The Hall of Fame: it's all about the money

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Next time you hear Hall of Famers spout off about how the steroids cheats should be kept out, keep in mind that it may very well be more than the alleged integrity of the institution that they’re
protecting. Being inducted into the Hall of Fame can mean lots and lots of cash:

On the day Mr. Gossage’s election was announced, in mid-January
2007, I spent several hours with him and his agent, Andrew Levy. Their
cellphones never stopped ringing. Mr. Gossage bantered with George
Brett, Joe Torre and other baseball friends who called to offer
congratulations. Meanwhile, Mr. Levy furiously fielded business offers.
“Until now, he’s been getting between $7,500 and $10,000 per speech,”
Mr. Levy told me. “Today, his price just tripled.” The Goose had laid a
golden egg . . .

. . . In recent years the money pot has grown as the Hall of Fame,
which produces and markets its own line of merchandise, has been forced
to give 30% of the profits to its inductees. According to Marvin
Miller, very likely the world’s greatest expert on baseball economics,
this helps explain why the Veterans Committee, composed of Hall of
Famers, consistently refuses to exercise its mandate to elect
previously overlooked old-timers. “Nobody wants to dilute the value of
his stock,” Mr. Miller told me.

And it’s not as if it’s only the people on the inside who are treating
this like a business. As the article notes, the most famous of those on
the outside looking in — Ron Santo, Bert Blyleven, the estate of
Shoeless Joe Jackson and Davy Concepcion — all have what amounts to
professional lobbying and P.R. representation working for them.
Jackson’s heirs, the article tells us, can expect a boost of of a half
million bucks a year in marketing opportunities if and when he’s ever
inducted. Joe Morgan isn’t even the craziest guy out there campaigning
for Concepcion: “The government of Venezuela hired Washington lobbyist
Tim Gay to mount a Hall of Fame campaign for Hugo Chávez’s favorite
shortstop, Dave Concepcion.”

Given this weekend’s Hall of Fame induction ceremonies, you’re going
to hear a ton about this allegedly august institution. About who is
outside looking in. About who deserves to be there and who doesn’t.
About how allowing Barry Bonds and his fellow travellers in would
simply corrupt the place. Don’t take it seriously. Because while the
Hall of Fame is a great museum, the Hall of Fame induction game is a
business like anything else, and it’s owed just as much reverence as
Wal-Mart, Google, Congress or any other useful yet ultimately
self-interested institution.

(Thanks to Neate Sager for the link)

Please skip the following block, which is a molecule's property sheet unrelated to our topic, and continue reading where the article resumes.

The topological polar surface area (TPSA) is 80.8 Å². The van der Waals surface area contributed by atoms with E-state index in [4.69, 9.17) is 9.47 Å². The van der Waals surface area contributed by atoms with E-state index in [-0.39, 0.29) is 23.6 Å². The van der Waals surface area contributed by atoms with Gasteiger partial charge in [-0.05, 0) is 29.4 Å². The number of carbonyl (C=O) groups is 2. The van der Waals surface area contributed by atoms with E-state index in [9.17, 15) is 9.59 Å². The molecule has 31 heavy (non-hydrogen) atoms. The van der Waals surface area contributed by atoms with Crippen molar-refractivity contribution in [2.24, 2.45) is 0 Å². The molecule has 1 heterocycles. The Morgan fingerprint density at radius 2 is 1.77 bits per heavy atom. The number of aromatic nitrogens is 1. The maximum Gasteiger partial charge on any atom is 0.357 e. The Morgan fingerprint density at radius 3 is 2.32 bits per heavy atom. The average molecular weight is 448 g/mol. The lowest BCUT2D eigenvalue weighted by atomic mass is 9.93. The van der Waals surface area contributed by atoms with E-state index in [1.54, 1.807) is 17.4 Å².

Dodgers sign Rich Hill to a three-year, $48 million deal

LOS ANGELES, CA - OCTOBER 18:  Rich Hill #44 of the Los Angeles Dodgers pitches in the first inning against the Chicago Cubs in game three of the National League Championship Series at Dodger Stadium on October 18, 2016 in Los Angeles, California.  (Photo by Harry How/Getty Images)
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The Dodgers have signed lefty Rich Hill to a three-year, $48 million contract.The deal was reported to be imminent over the weekend, but was finalized today following Hill’s physical.

Hill missed a good deal of time in 2016 with blister issues — and he’ll be 37-years-old on Opening Day — but when he was healthy he was fantastic, posting the best season in his 12-year career. He had a a 2.12 ERA and 129 strikeouts in 110.1 innings between the Athletics and Dodgers.

Along with a healthy Clayton Kershaw a maturing Julio Urias and Kenta Maeda, the Dodgers rotation looks to be a strength in 2017.

UPDATE: Giants agree to a deal with Mark Melancon

LOS ANGELES, CA - OCTOBER 10:  Mark Melancon #43 of the Washington Nationals reacts after the final out as the Nationals defeat the Los Angeles Dodgers 8-3 in game three of the National League Division Series at Dodger Stadium on October 10, 2016 in Los Angeles, California.  (Photo by Jeff Gross/Getty Images)
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UPDATE: Buster Olney reports that a deal is in place pending a physical. The financial terms are not yet known. UPDATE: Joel Sherman of the New York Post hears it’s in the four-year, $62 million range. That will make him, temporarily at least, the highest-paid closer in baseball history.

12:15 PMKen Rosenthal reports that the San Francisco Giants are close to a deal with closer Mark Melancon.

Melancon had an outstanding 2016, posting a 1.64 ERA, 2.42 FIP and a 5.42 K/BB rate in 71.1 innings while saving 47 games for the Pirates and Nationals. You may recall that the Giants had a strong interest in Melancon last summer. It was a well-founded interest given the bullpen woes which waylaid San Francisco in the second half of last season and continued on into the playoffs.

The terms of the apparently impeding deal will be known soon enough, but Rosenthal reported yesterday that Melancon was fielding offers in the four-years, $60 million range. That’s a lot for a closer, but it’ll probably look like a bargain compared to the deals signed with the other two top closers on the market, Aroldis Chapman and Kenley Jansen. Some have speculated that Chapman could get a deal closer to $100 million than $50 million, though that seems optimistic.

What the past couple of seasons have shown, however, is that having a top bullpen will get you very, very far in Major League Baseball. Champan may have been gassed at the end of Game 7, but he was essential to the Cubs’ World Series title. Powerful bullpens gave the Royals a title in 2015 and the Indians an AL pennant this past year. A weak one was, obviously, the Giants’ achilles heel.

Their great need at the back end of the pen, according to Rosenthal’s report, is apparently about to be filled.